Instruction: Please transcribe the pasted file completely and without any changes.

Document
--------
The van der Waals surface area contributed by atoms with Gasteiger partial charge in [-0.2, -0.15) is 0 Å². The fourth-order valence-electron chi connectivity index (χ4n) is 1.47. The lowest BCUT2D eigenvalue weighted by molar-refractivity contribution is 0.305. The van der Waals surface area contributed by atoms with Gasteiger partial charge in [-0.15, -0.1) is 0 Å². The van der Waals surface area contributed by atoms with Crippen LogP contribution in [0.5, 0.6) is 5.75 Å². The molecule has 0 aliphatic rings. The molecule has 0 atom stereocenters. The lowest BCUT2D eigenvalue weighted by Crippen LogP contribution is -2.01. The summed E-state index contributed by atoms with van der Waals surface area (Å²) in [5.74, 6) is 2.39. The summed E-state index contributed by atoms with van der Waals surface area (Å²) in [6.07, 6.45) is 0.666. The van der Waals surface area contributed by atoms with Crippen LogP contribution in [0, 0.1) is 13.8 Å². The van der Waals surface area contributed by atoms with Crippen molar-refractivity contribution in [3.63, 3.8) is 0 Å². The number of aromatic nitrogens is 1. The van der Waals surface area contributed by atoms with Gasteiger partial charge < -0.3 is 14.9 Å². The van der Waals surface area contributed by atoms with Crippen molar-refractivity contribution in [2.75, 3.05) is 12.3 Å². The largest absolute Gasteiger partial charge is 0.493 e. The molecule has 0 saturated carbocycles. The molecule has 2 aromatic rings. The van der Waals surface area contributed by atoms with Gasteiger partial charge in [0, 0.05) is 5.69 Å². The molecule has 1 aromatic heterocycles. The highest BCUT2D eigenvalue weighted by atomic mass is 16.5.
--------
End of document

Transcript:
The van der Waals surface area contributed by atoms with Gasteiger partial charge in [-0.2, -0.15) is 0 Å². The fourth-order valence-electron chi connectivity index (χ4n) is 1.47. The lowest BCUT2D eigenvalue weighted by molar-refractivity contribution is 0.305. The van der Waals surface area contributed by atoms with Gasteiger partial charge in [-0.15, -0.1) is 0 Å². The van der Waals surface area contributed by atoms with Crippen LogP contribution in [0.5, 0.6) is 5.75 Å². The molecule has 0 aliphatic rings. The molecule has 0 atom stereocenters. The lowest BCUT2D eigenvalue weighted by Crippen LogP contribution is -2.01. The summed E-state index contributed by atoms with van der Waals surface area (Å²) in [5.74, 6) is 2.39. The summed E-state index contributed by atoms with van der Waals surface area (Å²) in [6.07, 6.45) is 0.666. The van der Waals surface area contributed by atoms with Crippen LogP contribution in [0, 0.1) is 13.8 Å². The van der Waals surface area contributed by atoms with Crippen molar-refractivity contribution in [3.63, 3.8) is 0 Å². The number of aromatic nitrogens is 1. The van der Waals surface area contributed by atoms with Gasteiger partial charge < -0.3 is 14.9 Å². The van der Waals surface area contributed by atoms with Crippen molar-refractivity contribution in [2.75, 3.05) is 12.3 Å². The largest absolute Gasteiger partial charge is 0.493 e. The molecule has 0 saturated carbocycles. The molecule has 2 aromatic rings. The van der Waals surface area contributed by atoms with Gasteiger partial charge in [0, 0.05) is 5.69 Å². The molecule has 1 aromatic heterocycles. The highest BCUT2D eigenvalue weighted by atomic mass is 16.5.